Who should train to be a SFSC facilitator?

CANparent Quality Mark For more information about this programme, please contact Leandra Box.

The delivery of SFSC programmes can be carried out by a range of practitioners.

SFSC facilitators come from a range of jobs including:

  • community development workers
  • social workers
  • youth workers
  • family support staff
  • teachers
  • parent support advisory
  • clinical psychologists.

There are no prescribed qualifications for taking up the facilitator training (although we do recommend a minimum of QCF level three Work with Parents or equivalent) but effective delivery of SFSC is professionally and personally challenging and facilitators will need to cope with these pressures. Successful facilitators will have:

  • a demonstrated level of expertise and experience in working with parents
  • an empathetic approach and a commitment to working with parents
  • an understanding of how to support families from a diverse range of ethnic backgrounds and family circumstances.

We also support training for parents who have completed the programme as participants. Parent facilitators will initially be linked with experienced facilitators to deliver the programme.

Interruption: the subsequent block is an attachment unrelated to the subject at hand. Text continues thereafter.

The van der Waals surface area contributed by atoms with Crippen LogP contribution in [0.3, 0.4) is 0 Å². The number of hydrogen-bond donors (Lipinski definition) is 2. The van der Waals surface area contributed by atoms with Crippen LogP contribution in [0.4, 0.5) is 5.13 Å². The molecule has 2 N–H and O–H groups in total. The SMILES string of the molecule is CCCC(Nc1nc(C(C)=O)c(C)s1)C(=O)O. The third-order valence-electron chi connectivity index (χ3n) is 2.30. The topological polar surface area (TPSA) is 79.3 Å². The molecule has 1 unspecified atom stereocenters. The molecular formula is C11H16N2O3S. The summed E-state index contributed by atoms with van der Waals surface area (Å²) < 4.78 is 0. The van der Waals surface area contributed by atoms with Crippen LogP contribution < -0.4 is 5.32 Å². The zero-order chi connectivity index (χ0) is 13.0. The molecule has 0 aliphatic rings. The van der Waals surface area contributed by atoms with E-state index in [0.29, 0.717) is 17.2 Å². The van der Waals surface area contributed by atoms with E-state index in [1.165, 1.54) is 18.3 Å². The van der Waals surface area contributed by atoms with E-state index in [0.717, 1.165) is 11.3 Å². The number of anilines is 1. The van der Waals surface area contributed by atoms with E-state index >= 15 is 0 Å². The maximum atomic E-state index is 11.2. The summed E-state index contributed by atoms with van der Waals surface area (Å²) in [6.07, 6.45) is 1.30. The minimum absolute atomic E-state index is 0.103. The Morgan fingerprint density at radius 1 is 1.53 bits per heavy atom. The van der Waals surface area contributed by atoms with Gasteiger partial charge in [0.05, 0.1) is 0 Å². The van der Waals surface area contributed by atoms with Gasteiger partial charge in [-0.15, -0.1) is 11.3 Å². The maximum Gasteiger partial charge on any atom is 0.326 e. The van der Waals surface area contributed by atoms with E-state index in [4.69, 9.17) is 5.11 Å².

What have facilitators said about the SFSC programme?

  • This was a well planned and informative training, with excellent training manuals and materials.’
  • I have done many training programmes, but I found this one in particular to be refreshing, inspiring and uplifting. It was empowering for me both as a parent and as a future facilitator.’
  • I do a vast amount of training through the year and this is honestly the first training where I have not started looking through the window after the first few hours. I felt the training was delivered at a level which is accessible to all.’
  • This experience has given me faith that I can present the programme. I have done very little formal training and do not like public speaking but the training has not scared me. Thank you.’
  • I learned that cultural background and values do not always mean the same. I learned that for parents to be able to carry out some of the strategies they gain from the programme, they should also know that “what works for one parent, may not work for another”.’
  • The training was extremely useful for my line of work and the team in which I work. The strategies I have learned have empowered me with the knowledge and the confidence I need to make a difference (hopefully) to parents who access our services.‘